As the virus continues wreaking havoc on travel almost everywhere, biking close to home seems to be one of the best alternatives. With that in mind, we decided to do some pedaling around our hometown. Over all, Southern California is extremely bike friendly, but some places are friendlier than others.
We love Los Angeles, but aren’t big fans of fighting traffic on two wheels and feeling like we might wind up like a bug on a windshield at any given moment, so the urban sprawl isn’t our first choice when it comes to pedaling along the Pacific shore.
Luckily, just a few miles up the coast there is a very different story in the quaint beach town of San Buenaventura. The name even means good luck.
Known simply as Ventura, this is what California dreamin’ is all about, we could almost hear “let the sunshine in” playing on a loop while we rode along the promenade.
This section of the Pacific Coast Bike Route, which runs some two hundred miles from San Luis Obispo to Malibu, skirts right along the waterfront. No doubt all two hundred of those miles have a lot to offer, and we love to ride, but casually, not crazily. We were glad the city’s picturesque downtown is only a few blocks off the trail.
We certainly didn’t want to miss the sights, so we began with the mission, one of the earliest settlements in the state. Mission San Buenaventura was founded by Franciscan Father Junípero Serra in 1782 as part of Spain’s colonization of North America.
Water from the nearby Ventura River was brought by aqueduct and soon a town grew around the mission compound. After becoming part of Mexico, and then the United States, Ventura was incorporated as a city in 1866.
Set on the hill above the mission, the stoic City Hall building overlooks Main Street below. Built as the courthouse over one hundred years ago, the majestic structure now stands as a landmark, especially after the incredibly close call it experienced during the catastrophic Thomas Fire late in 2017.
Everyone wasn’t so lucky, the hall survived, perhaps from a bit of the good fortune that the city’s name invokes, and Father Serra’s statue in front was also unscathed, along with the Municipal Art Collection, featuring one hundred works by seventy artists.
We found more local art on our way back to the beachfront while passing under the Highway 101 overpass on Figueroa Street. Murals on both sides of the bridge portray life in this neighborhood, known as Tortilla Flats, before the freeway was built after World War II.
In an effort to preserve the once vibrant community’s history, Marybeth Hanrahan and Moses Mora Hanrahan captured the stories and lives of people who were displaced by the road project.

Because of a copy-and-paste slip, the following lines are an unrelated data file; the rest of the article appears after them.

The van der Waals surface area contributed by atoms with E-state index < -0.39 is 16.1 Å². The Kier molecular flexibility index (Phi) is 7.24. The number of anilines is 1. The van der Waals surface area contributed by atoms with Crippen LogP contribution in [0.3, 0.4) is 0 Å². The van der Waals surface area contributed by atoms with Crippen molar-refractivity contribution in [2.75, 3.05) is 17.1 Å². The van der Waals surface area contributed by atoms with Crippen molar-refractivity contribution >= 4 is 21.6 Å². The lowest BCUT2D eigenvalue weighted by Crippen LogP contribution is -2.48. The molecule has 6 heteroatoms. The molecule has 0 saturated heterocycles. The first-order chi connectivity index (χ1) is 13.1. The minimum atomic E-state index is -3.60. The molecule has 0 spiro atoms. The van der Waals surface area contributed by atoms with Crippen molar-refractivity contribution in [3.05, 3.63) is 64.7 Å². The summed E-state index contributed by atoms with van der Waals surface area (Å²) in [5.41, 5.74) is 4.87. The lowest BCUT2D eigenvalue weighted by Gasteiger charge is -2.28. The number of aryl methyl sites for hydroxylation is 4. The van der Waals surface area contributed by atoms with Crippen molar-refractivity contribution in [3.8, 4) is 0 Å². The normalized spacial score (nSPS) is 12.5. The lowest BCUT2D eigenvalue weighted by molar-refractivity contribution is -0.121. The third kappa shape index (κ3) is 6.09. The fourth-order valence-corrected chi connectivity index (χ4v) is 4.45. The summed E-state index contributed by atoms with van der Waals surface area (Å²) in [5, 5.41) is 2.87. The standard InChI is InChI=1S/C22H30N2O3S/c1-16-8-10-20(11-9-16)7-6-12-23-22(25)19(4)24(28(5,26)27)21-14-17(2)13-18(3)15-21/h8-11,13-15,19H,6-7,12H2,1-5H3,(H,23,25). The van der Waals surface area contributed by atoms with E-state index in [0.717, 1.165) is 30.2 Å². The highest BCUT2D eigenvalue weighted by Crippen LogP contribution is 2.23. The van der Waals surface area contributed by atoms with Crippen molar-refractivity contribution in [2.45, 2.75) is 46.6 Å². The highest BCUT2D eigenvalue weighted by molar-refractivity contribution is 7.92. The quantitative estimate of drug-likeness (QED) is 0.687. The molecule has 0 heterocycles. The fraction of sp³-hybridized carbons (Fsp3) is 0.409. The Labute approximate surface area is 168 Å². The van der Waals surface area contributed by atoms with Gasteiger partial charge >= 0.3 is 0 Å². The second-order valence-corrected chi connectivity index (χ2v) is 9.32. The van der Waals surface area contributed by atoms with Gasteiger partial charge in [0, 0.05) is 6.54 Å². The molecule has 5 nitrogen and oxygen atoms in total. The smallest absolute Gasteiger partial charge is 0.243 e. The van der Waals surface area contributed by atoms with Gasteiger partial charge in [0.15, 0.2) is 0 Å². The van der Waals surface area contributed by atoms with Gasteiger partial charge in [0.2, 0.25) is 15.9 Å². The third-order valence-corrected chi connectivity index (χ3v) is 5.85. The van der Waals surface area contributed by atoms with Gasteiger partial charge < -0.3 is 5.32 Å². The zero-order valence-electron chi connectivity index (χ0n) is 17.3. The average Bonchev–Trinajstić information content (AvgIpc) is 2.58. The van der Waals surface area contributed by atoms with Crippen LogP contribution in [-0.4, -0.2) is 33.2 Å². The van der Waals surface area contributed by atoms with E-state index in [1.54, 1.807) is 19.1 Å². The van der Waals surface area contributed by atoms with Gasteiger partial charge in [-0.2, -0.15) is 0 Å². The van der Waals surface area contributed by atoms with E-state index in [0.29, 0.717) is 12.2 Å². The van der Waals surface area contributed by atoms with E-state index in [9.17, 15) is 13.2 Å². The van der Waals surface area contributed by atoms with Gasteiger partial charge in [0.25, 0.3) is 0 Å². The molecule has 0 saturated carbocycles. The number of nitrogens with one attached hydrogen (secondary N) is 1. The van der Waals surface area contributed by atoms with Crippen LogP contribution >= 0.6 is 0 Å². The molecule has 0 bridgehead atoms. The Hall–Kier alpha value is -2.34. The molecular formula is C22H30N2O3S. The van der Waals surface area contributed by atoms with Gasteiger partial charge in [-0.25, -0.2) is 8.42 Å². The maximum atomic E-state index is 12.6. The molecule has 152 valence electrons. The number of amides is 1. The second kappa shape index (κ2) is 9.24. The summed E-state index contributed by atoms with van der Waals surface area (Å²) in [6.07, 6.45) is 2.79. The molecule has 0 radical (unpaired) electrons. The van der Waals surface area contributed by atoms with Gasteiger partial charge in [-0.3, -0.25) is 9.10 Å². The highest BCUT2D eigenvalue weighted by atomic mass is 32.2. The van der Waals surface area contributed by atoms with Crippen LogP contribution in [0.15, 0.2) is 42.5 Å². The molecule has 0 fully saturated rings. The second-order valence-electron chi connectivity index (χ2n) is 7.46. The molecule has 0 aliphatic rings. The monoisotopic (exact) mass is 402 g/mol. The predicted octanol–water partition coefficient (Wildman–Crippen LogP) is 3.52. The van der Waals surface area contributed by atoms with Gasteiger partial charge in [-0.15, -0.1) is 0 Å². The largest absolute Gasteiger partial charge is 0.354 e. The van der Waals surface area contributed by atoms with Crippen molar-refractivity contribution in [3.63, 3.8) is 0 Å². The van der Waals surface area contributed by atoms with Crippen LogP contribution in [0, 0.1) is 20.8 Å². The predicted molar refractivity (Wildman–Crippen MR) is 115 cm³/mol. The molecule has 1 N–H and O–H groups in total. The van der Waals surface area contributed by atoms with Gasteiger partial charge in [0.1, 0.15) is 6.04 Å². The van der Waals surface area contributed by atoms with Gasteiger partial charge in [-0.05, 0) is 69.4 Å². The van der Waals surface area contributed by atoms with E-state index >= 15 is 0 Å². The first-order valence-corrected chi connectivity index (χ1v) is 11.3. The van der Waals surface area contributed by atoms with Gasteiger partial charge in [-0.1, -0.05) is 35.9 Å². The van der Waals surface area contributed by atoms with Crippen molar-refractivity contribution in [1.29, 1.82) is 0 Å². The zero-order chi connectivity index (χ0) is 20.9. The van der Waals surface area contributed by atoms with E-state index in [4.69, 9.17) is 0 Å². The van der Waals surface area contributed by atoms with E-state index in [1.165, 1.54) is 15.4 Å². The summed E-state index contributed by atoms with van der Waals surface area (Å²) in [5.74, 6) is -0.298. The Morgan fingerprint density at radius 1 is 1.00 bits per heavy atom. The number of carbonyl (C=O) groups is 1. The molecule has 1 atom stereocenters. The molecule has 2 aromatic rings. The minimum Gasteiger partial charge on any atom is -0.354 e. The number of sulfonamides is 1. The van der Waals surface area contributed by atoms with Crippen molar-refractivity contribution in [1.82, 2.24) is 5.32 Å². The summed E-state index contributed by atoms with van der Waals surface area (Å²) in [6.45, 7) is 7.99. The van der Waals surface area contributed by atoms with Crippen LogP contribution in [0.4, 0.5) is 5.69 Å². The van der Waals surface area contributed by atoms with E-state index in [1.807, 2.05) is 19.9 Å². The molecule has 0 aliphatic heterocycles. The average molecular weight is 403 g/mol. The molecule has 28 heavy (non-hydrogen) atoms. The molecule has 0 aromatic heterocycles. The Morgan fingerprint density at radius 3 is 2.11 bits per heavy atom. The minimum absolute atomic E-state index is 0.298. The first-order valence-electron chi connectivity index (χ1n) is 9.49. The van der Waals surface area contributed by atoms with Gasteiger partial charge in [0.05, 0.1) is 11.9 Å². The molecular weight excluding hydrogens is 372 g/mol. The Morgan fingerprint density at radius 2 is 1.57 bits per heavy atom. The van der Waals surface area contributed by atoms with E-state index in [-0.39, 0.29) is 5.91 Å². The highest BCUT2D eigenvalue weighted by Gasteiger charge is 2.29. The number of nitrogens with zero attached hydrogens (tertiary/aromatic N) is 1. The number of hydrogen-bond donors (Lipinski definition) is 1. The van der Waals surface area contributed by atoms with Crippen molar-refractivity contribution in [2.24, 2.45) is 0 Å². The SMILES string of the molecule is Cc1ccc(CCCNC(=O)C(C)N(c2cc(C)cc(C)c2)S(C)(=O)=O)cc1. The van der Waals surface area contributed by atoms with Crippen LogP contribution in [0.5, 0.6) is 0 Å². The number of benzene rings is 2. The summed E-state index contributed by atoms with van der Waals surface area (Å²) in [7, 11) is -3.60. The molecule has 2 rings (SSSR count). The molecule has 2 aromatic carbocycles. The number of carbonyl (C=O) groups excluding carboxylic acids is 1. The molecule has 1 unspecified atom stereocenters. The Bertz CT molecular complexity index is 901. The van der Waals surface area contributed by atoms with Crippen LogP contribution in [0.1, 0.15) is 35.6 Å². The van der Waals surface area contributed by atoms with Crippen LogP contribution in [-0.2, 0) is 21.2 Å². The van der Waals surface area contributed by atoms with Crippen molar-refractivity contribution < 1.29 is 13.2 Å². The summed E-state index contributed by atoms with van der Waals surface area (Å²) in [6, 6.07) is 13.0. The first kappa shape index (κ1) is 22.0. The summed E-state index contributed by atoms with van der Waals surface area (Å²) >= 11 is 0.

Back at the seaside, we took the opportunity to actually get out over the water on the pier. The original Ventura Pier was built in 1872 but, like most everything that spends much time in the ocean, it has had to be rebuilt several times.
Once upon a time steam ships docked here, carrying passengers and cargo up and down the coast, but roads and rails made them obsolete. The current version (fourth or fifth depending on who’s counting) is purely for pleasure, and only dates back to 1995 when its predecessor was destroyed by a storm.
Following the bike route a few miles down the coast took us to Ventura Harbor. As we mentioned before, we love to ride our bikes, but we are not the intense, passionate sort of cyclists who deck out in lycra and go on epic, marathon rides.
That meant that after meandering many (Really? Many? OK, OK, a few.) miles we were ready for some refueling. One might say our cycling style could be described as bike to table.
That is one big reason why we were so excited to hear from prAna when they offered to provide clothing for our excursion. These pants and tops are not only more than comfortable enough for riding, they are good looking enough to get off and walk into a seaside café.
Another good reason is that prAna uses sustainable materials such as hemp, organic cotton, and recycled wool. This means way less energy, pesticides, and fertilizers go into creating every outfit.
Having consumed a bit of the bounty of the sea, we were ready to see some of how it got to us. The marina is the home port for about a thousand boats, many which comprise Ventura’s commercial fishing fleet.
Every day dozens of vessels head out in hopes of bringing back the delicacies we seafood lovers crave. But we were also reminded that this is sometimes dangerous work, so we paid our respects at the Fishermen’s Memorial Arch.
Artist Michel Petersen, known as Michellino, created the tribute by making plaster casts of real fishermen and incorporating them into her ceramic monument. We were so intrigued that we looked it up and found this informative and fun article on the making of the monument.
It certainly doesn’t hurt to be aware of where our food, and clothing for that matter, comes from.
Check out more exciting articles about traveling during COVID:
America The Beautiful: Adventure Travel In The Time Of Covid-19 Part 1 by Rebecca Merrell
Rockin’ And Rollin’ Down Route 66 by Gypsy Nesters